Researchers have just created an electronic skin that is thin, flexible, and enables its user to manipulate virtual objects without touching them via keyboards and other peripherals. Could this be the next big thing in virtual and augmented reality?
A team of researchers developed electronic skin (e-skin) that gives its users the capability of manipulating virtual objects without the bulky gloves that are commonly used in virtual and augmented reality systems. Unlike the currently available systems that work through optical detection with the use of camera arrays and compasses, e-skin works with the help of permanent magnets and external magnetic field sensors.
The thin, skin-like device has magnets that interact with the magnetic field sensors that detect and track the movements of the user. For instance, if the e-skin is placed on a user's hand, the device detects the angle of the hand in relation to the magnetic field, so it can then be easily digitized and displayed in virtual or augmented reality. What's more, because the team used magnetic and not optic-based mechanisms for the e-skin, it does not require a direct line of sight between a virtual object and the sensors.
By using magnetic field sensors, the user is able to interact with virtual objects, as shown by the team's demonstration wherein a virtual knob is turned simply by turning the wrist above the magnetic field.
In another demo, the sensor is placed on the user's wristband on one hand while the e-skin is placed at the tip of the finger on the other hand. By simply positioning the fingertip with the e-skin above wristband, the user is able to manipulate a virtual keyboard.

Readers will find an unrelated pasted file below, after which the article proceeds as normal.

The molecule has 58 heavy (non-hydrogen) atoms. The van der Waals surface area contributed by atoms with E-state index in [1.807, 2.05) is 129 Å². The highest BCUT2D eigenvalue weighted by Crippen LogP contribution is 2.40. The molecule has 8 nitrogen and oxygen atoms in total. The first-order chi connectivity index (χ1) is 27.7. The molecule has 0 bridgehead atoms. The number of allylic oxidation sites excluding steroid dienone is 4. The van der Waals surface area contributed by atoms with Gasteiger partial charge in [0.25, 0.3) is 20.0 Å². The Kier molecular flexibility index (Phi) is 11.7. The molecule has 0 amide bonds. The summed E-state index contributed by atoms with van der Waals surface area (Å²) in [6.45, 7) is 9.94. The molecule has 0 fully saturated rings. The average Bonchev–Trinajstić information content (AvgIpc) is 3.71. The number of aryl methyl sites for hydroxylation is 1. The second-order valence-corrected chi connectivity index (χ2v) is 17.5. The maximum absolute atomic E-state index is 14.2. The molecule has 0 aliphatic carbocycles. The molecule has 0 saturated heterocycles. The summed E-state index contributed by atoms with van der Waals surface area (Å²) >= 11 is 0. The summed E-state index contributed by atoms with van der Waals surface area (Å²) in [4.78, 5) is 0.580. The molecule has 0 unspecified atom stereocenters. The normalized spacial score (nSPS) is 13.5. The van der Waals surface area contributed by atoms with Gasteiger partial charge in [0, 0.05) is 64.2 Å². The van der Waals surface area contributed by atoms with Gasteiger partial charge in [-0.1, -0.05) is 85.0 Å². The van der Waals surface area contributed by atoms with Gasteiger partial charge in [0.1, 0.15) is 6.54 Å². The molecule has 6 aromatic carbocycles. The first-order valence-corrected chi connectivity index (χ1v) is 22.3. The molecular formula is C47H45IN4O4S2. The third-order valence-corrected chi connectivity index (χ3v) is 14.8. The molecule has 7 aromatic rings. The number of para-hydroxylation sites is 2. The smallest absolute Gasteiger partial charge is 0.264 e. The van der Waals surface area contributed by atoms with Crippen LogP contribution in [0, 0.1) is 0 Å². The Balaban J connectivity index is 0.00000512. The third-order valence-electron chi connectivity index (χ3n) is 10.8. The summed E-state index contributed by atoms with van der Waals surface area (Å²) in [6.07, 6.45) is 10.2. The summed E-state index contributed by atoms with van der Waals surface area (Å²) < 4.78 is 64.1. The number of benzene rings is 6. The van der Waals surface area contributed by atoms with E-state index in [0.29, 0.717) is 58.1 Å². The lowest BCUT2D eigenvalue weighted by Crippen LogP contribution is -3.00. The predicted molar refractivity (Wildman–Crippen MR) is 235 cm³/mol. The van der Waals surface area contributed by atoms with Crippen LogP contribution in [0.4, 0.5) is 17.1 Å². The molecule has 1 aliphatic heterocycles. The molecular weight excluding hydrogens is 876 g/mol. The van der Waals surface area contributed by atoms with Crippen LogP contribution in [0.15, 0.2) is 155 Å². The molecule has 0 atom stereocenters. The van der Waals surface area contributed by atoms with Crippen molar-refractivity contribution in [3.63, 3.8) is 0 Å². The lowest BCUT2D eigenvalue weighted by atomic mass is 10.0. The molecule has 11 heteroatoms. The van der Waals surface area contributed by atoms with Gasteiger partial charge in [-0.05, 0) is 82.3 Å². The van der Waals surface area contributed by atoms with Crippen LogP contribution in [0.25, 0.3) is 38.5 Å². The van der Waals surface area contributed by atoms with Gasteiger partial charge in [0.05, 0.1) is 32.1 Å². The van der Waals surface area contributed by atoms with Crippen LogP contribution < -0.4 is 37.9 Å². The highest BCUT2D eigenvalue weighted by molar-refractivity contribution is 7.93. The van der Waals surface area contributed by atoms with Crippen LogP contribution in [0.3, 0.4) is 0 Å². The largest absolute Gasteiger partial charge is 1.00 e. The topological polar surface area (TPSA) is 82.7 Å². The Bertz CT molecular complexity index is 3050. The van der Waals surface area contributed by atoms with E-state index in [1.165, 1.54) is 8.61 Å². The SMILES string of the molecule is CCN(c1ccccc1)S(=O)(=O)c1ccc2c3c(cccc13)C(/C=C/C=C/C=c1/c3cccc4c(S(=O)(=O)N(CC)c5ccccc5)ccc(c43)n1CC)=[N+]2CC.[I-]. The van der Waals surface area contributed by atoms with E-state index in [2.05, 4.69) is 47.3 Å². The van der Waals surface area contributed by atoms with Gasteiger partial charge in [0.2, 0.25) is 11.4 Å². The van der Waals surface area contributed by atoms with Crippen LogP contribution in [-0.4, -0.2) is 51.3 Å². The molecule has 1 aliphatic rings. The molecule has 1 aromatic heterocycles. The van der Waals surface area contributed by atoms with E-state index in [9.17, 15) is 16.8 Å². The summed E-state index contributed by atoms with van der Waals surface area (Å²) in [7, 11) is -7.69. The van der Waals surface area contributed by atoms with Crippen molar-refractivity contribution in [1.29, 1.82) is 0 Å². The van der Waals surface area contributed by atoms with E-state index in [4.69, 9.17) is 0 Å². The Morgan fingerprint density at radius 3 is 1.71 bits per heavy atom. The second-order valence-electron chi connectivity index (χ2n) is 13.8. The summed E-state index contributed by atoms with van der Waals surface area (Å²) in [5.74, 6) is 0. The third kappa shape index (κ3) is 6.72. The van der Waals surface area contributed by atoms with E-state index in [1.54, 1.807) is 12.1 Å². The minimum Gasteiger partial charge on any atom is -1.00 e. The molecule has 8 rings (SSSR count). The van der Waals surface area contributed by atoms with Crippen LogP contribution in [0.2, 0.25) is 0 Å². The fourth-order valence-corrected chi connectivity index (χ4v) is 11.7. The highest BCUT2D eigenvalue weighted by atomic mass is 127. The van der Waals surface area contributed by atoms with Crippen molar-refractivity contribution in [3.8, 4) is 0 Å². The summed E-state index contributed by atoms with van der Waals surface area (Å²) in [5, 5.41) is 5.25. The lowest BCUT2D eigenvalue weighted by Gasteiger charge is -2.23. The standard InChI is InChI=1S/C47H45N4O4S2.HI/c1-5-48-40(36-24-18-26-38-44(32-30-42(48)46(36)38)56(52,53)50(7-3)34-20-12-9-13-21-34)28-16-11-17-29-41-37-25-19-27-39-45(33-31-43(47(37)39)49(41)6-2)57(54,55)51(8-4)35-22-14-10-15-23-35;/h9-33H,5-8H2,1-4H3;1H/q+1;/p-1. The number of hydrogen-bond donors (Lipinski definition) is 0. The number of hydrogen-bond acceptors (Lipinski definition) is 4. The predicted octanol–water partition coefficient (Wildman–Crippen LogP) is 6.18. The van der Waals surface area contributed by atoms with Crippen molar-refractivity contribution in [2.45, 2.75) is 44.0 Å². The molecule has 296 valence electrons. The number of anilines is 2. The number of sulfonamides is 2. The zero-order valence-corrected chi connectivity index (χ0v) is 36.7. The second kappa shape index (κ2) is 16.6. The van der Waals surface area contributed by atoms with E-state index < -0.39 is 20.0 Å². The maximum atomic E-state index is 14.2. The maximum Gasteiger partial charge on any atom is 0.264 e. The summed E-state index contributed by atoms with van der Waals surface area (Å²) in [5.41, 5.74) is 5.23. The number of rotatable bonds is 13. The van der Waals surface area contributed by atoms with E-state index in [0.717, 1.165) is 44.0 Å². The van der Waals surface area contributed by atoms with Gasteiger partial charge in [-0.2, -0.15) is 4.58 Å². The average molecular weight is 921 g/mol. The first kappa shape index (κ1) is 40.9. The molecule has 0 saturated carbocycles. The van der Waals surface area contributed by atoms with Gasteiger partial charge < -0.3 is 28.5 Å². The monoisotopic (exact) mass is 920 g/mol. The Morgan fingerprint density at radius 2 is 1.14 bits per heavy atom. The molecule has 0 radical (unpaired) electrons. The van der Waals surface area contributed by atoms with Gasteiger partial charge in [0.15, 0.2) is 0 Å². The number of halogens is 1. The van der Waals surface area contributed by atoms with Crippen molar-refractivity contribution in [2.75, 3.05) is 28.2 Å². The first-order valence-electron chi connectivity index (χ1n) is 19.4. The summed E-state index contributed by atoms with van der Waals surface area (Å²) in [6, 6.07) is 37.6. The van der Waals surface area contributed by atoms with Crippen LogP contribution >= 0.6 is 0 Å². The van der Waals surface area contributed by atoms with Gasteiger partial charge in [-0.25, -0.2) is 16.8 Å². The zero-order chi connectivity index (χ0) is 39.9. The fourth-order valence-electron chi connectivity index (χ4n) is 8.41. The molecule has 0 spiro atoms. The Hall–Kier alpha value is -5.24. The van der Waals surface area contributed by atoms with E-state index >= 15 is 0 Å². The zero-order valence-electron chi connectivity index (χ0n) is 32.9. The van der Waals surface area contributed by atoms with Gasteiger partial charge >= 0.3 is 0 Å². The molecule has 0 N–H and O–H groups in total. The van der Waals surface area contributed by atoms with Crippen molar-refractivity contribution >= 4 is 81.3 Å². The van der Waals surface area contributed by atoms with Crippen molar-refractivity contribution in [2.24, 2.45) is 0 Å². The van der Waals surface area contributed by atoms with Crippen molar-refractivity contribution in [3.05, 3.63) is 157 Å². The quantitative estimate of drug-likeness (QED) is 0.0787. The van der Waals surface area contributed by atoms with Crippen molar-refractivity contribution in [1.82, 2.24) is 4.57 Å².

The methodology and concept of using magnetic sensors in the field of virtual reality isn't very new, as others have also come up with their own means of developing the technology in the form of gloves or fingertip sensors. However, what sets the e-skin apart is the mere fact that it is so thin and flexible, giving the device a lot of wiggle room for further developments.
"The difference is that our device does not restrain motion due to its unique mechanical properties of thinness and extreme flexibility," said Denys Makarov, coauthor of the study.
Apart from the more obvious choice of developing the technology for less bulky virtual and augmented reality systems, the technology may also be used in the fields of regenerative medicine, sports, robotics, gaming, and navigation.
The study is published in the journal Science Advances.